MQA Ltd. in financial difficulty

"MQA is going into administration" is what several English media are now reporting. This means nothing other than a massive financial imbalance at MQA Ltd. and thus the company that administers the licences for MQA and wants to further promote this format on the market.

Story Highlights
  • It's hard to believe, but MQA Ltd. is probably in serious financial trouble, according to several English media reports.

“MQA is going into administration”, this headline has been emblazoned on the websites of several English media for a few hours now, some of them from the hi-fi scene itself, although it was initially launched by business magazines. And this headline does not bode well, since it means nothing other than that MQA Ltd. has had to file for insolvency.

MQA Ltd. is the company that acts as the licensor of the MQA format and has wanted to establish it as the new standard in the field of hi-res audio for years. The format, which was significantly developed by Bob Stewart, was supposed to revolutionise music distribution, because apart from the lower data rate for streaming, it was supposed to give the buyer the certainty of having chosen the “best possible format”, the “original”. Thus, MQA stands for Master Quality Authenticated.

Restructuring at MQA Ltd.

According to the information currently available, it seems to be on the agenda of MQA Ltd. to be taken over by a new investor, as the previous main investor wants to withdraw. The current opportunity for this is considered particularly good, as MQA Ltd. recently presented a new technology, MQair or SCL6, which is once again considered groundbreaking, if not revolutionary. In the course of this presentation of SCL6, the international interest in taking over MQA Ltd. is immensely high, according to the English software company.

In order to be in the best position to pursue market opportunities and to accelerate this process, the company has carried out a restructuring initiative that includes the step of “going into administration”. Since this is actually equivalent to filing for insolvency, a rather drastic step we think….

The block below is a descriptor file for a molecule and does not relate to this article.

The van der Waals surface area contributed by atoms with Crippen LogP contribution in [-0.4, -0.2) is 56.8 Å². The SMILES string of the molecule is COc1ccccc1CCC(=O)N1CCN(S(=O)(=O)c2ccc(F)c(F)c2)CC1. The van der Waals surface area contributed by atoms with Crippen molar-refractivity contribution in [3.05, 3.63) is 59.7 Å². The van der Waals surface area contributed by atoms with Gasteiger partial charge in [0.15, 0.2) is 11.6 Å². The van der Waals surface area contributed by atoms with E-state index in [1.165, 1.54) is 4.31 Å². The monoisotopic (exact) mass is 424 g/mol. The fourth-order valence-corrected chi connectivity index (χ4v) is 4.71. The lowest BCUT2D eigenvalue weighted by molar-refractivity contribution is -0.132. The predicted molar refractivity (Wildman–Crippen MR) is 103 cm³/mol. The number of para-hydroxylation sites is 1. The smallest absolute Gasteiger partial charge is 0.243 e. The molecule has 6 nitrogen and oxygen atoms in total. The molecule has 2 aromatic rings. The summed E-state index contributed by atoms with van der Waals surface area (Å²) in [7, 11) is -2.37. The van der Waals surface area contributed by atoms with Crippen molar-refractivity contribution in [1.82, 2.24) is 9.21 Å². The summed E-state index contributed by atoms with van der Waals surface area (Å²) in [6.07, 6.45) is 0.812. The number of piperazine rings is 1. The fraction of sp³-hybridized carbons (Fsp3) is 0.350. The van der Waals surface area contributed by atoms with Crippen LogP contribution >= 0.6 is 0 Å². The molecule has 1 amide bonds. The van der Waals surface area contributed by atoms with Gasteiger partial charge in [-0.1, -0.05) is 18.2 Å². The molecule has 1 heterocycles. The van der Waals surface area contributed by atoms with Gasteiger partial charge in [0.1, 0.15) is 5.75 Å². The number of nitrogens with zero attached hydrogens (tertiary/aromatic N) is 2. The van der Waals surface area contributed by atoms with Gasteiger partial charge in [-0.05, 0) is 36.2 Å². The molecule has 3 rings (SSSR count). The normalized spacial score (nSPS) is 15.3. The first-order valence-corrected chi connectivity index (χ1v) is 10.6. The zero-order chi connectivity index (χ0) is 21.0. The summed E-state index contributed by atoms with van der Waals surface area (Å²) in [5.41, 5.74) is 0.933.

Highly officially and in the full wording of the company it then reads like this:

“Following the recent positive reception to MQA’s latest technology (SCL6), there has been increased international interest in buying MQA Ltd. At the same time, MQA’s main financial backer is seeking an exit. In order to be in the best position to pursue market opportunities and expedite this process, the company has undergone a restructuring initiative, which includes entering into administration and is comparable to Chapter 11 in the US.

During this process, MQA continues to trade as usual alongside its partners. We won’t be commenting further while negotiations take place”.

Offizielles Statement der MQA Ltd.

Getting to the point

Actually, one should think that MQA Ltd. has cleverly understood to have found the licence to print money with a format that is ultimately no better than the existing one, that nobody needs, and that has nevertheless somehow established itself on the market. The only thing that MQA really brings with it are hefty licence fees to MQA Ltd, which the entire value chain has to pay.

Why the company is now in such turmoil is not really clear from the information currently available, because an orderly takeover of a healthy company does not require it to go bankrupt. So it remains to be seen whether and if so, who will take over MQA Ltd. and its technologies and licences, or whether this is ultimately the end of a format that has been hotly disputed from the very beginning.

MQA Ltd.
ManufacturerMQA Ltd.
DistributionMQA Ltd.
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Michael Holzinger

Michael Holzinger, founder and editor-in-chief of HiFi BLOG and, has been working for years as a journalist in the fields of IT, photography, telecommunications and consumer electronics.

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